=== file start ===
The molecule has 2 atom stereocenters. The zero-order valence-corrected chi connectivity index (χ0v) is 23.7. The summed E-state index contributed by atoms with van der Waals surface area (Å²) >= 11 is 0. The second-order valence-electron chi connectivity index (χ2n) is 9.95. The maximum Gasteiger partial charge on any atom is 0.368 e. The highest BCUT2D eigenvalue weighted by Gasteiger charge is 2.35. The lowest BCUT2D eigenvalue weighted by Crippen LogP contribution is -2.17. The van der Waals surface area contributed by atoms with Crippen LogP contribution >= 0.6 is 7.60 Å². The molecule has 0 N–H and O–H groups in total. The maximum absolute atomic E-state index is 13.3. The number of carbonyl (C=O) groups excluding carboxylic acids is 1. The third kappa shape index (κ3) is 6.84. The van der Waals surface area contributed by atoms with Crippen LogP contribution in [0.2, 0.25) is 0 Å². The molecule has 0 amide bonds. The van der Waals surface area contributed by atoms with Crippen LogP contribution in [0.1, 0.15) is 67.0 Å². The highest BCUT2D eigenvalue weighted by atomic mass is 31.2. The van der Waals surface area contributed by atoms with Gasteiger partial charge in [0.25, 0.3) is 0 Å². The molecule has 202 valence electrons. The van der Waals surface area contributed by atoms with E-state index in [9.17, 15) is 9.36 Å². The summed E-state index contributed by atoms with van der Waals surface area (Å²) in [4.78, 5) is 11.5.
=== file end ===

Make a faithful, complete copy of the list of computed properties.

The molecule has 2 atom stereocenters. The zero-order valence-corrected chi connectivity index (χ0v) is 23.7. The summed E-state index contributed by atoms with van der Waals surface area (Å²) >= 11 is 0. The second-order valence-electron chi connectivity index (χ2n) is 9.95. The maximum Gasteiger partial charge on any atom is 0.368 e. The highest BCUT2D eigenvalue weighted by Gasteiger charge is 2.35. The lowest BCUT2D eigenvalue weighted by Crippen LogP contribution is -2.17. The van der Waals surface area contributed by atoms with Crippen LogP contribution >= 0.6 is 7.60 Å². The molecule has 0 N–H and O–H groups in total. The maximum absolute atomic E-state index is 13.3. The number of carbonyl (C=O) groups excluding carboxylic acids is 1. The third kappa shape index (κ3) is 6.84. The van der Waals surface area contributed by atoms with Crippen LogP contribution in [0.2, 0.25) is 0 Å². The molecule has 0 amide bonds. The van der Waals surface area contributed by atoms with Crippen LogP contribution in [0.1, 0.15) is 67.0 Å². The highest BCUT2D eigenvalue weighted by atomic mass is 31.2. The van der Waals surface area contributed by atoms with Gasteiger partial charge in [0.25, 0.3) is 0 Å². The molecule has 202 valence electrons. The van der Waals surface area contributed by atoms with E-state index in [9.17, 15) is 9.36 Å². The summed E-state index contributed by atoms with van der Waals surface area (Å²) in [4.78, 5) is 11.5.